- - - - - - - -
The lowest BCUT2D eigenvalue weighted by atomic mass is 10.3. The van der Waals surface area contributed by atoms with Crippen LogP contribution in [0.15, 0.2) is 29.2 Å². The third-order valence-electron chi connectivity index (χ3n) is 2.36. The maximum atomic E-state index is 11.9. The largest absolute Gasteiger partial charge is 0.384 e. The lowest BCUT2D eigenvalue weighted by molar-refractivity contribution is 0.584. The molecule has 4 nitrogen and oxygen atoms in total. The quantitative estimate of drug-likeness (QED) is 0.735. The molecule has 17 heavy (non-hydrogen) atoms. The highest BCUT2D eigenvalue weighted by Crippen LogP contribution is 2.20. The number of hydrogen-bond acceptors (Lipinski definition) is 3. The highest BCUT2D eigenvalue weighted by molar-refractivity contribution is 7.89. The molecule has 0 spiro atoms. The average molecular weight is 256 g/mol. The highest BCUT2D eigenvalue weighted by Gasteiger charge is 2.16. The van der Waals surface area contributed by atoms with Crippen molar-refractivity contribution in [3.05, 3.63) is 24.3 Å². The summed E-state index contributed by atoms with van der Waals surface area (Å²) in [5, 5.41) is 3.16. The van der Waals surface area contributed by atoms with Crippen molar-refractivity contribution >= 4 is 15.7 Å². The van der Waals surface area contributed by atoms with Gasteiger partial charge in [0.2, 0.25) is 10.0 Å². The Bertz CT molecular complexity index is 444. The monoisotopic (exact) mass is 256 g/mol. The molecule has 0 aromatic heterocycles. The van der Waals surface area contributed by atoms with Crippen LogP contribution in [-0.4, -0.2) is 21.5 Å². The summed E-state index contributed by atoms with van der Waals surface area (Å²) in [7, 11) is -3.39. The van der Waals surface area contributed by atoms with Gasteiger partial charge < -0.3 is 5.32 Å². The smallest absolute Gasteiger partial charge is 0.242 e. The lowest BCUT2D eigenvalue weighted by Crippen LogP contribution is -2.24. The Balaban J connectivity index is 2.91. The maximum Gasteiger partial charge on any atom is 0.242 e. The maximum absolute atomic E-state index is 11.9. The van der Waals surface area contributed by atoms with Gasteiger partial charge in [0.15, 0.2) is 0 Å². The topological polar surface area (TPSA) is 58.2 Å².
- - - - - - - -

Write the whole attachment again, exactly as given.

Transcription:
The lowest BCUT2D eigenvalue weighted by atomic mass is 10.3. The van der Waals surface area contributed by atoms with Crippen LogP contribution in [0.15, 0.2) is 29.2 Å². The third-order valence-electron chi connectivity index (χ3n) is 2.36. The maximum atomic E-state index is 11.9. The largest absolute Gasteiger partial charge is 0.384 e. The lowest BCUT2D eigenvalue weighted by molar-refractivity contribution is 0.584. The molecule has 4 nitrogen and oxygen atoms in total. The quantitative estimate of drug-likeness (QED) is 0.735. The molecule has 17 heavy (non-hydrogen) atoms. The highest BCUT2D eigenvalue weighted by Crippen LogP contribution is 2.20. The number of hydrogen-bond acceptors (Lipinski definition) is 3. The highest BCUT2D eigenvalue weighted by molar-refractivity contribution is 7.89. The molecule has 0 spiro atoms. The average molecular weight is 256 g/mol. The highest BCUT2D eigenvalue weighted by Gasteiger charge is 2.16. The van der Waals surface area contributed by atoms with Crippen molar-refractivity contribution in [3.05, 3.63) is 24.3 Å². The summed E-state index contributed by atoms with van der Waals surface area (Å²) in [5, 5.41) is 3.16. The van der Waals surface area contributed by atoms with Crippen molar-refractivity contribution >= 4 is 15.7 Å². The van der Waals surface area contributed by atoms with Gasteiger partial charge in [0.2, 0.25) is 10.0 Å². The Bertz CT molecular complexity index is 444. The monoisotopic (exact) mass is 256 g/mol. The molecule has 0 aromatic heterocycles. The van der Waals surface area contributed by atoms with Crippen LogP contribution in [-0.4, -0.2) is 21.5 Å². The summed E-state index contributed by atoms with van der Waals surface area (Å²) in [7, 11) is -3.39. The van der Waals surface area contributed by atoms with Gasteiger partial charge < -0.3 is 5.32 Å². The smallest absolute Gasteiger partial charge is 0.242 e. The lowest BCUT2D eigenvalue weighted by Crippen LogP contribution is -2.24. The Balaban J connectivity index is 2.91. The maximum Gasteiger partial charge on any atom is 0.242 e. The maximum absolute atomic E-state index is 11.9. The van der Waals surface area contributed by atoms with Gasteiger partial charge in [0.15, 0.2) is 0 Å². The topological polar surface area (TPSA) is 58.2 Å².